The 1667-ft., 101-story building has 67 elevator units, including two that service the 89th-floor observation deck and qualify as the world’s fastest. These rocket skyward at a peak speed of 3314 ft. per minute (fpm) […]
I’ll save you the math — that’s 37 m.p.h (59 k.p.h) vertically. You had to see a video of these things — they flew up and down the shaft like they had rockets attached. You could almost see a smoke trail.
When Joe and I were in Chicago for the Basecamp thing, we visited the Sears Tower. Now, that’s a tall building with some fast elevators — it took maybe one minute to get to the top. But those elevators travel at a mere 18 m.p.h. (29 k.p.h.). How pedestrian. You may as well take the stairs.
The real challenge was the human factor. To hold down noise — for those in the building, as well as in the elevators — the observation-deck shuttles are shaped like twin-nosed bullets, reducing aerodynamic drag, what is known in the trade as windage. They’re equipped with sound-isolation shrouds, acoustic tiles and isolated floor platforms. Even the counterweights are aerodynamic.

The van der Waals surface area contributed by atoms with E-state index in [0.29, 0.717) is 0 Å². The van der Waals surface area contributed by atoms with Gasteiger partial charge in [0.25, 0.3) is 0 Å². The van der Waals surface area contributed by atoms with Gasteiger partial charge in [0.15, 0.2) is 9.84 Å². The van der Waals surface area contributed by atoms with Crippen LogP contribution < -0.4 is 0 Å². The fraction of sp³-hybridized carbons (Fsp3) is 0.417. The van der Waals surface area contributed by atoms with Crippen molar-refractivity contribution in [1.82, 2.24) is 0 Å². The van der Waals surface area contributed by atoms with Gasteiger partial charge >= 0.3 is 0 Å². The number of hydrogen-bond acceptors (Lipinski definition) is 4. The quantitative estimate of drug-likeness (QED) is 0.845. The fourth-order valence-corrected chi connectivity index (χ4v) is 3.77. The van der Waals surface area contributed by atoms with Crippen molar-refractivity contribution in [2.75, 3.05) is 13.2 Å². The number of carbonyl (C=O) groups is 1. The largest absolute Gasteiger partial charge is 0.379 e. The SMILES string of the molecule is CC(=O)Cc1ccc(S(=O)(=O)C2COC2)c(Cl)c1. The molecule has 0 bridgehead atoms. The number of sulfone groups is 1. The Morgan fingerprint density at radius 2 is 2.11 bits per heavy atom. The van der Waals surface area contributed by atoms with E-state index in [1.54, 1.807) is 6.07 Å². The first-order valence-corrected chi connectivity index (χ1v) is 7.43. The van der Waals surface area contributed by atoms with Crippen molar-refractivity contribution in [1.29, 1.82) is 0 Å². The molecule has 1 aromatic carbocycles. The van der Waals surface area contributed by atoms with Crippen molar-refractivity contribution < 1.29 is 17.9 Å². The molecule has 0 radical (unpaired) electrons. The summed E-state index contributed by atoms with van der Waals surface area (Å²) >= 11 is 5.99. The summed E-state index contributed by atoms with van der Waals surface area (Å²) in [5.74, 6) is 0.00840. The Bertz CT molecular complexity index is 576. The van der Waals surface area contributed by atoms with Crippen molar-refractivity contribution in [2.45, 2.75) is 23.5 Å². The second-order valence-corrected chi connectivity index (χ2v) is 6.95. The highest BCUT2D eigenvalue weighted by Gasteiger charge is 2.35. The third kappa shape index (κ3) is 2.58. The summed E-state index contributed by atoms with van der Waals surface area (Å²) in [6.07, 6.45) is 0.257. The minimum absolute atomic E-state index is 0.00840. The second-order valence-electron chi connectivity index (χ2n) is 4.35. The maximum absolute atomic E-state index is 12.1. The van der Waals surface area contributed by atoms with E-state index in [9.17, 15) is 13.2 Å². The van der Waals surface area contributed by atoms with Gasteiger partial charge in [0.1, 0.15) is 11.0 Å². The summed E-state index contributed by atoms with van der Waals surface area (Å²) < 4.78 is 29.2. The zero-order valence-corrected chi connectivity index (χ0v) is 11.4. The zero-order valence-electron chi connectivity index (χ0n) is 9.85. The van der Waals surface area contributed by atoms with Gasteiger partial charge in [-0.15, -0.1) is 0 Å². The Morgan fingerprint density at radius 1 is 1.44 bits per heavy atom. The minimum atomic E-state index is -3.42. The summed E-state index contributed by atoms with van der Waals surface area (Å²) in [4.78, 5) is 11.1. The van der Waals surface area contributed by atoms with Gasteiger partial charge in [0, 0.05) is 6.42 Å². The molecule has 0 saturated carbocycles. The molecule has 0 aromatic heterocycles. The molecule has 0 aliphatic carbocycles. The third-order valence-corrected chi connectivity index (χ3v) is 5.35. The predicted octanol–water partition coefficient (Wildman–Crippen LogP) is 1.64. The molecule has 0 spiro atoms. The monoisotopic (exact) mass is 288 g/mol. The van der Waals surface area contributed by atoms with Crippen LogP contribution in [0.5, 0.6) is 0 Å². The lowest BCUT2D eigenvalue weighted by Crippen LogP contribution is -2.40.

The one really cool thing they don’t mention is that several of the elevators (not the high-speed ones that service the observation desk) are two stories high. I couldn’t quite figure it out from the show, but it appears that when one of the floors of the elevator stopped on one of the building floors, the other floor of the elevator opened on the building floor above or below it…maybe. I’m not sure.
(I’m betting that there’s a Gadgetopia reader out there that has visited this building, or who knows someone that works there, or who knows someone who knows someone, etc. I want to know how this works — tell a friend. Preferably a Taiwanese friend.)
Some more great information about the monster that is Taipei 101 here, here, and here. But, if you’re a complete dork like me, you won’t want to miss the Taipei 101 article in that Bible of vertical conveyances, Elevator World Magazine.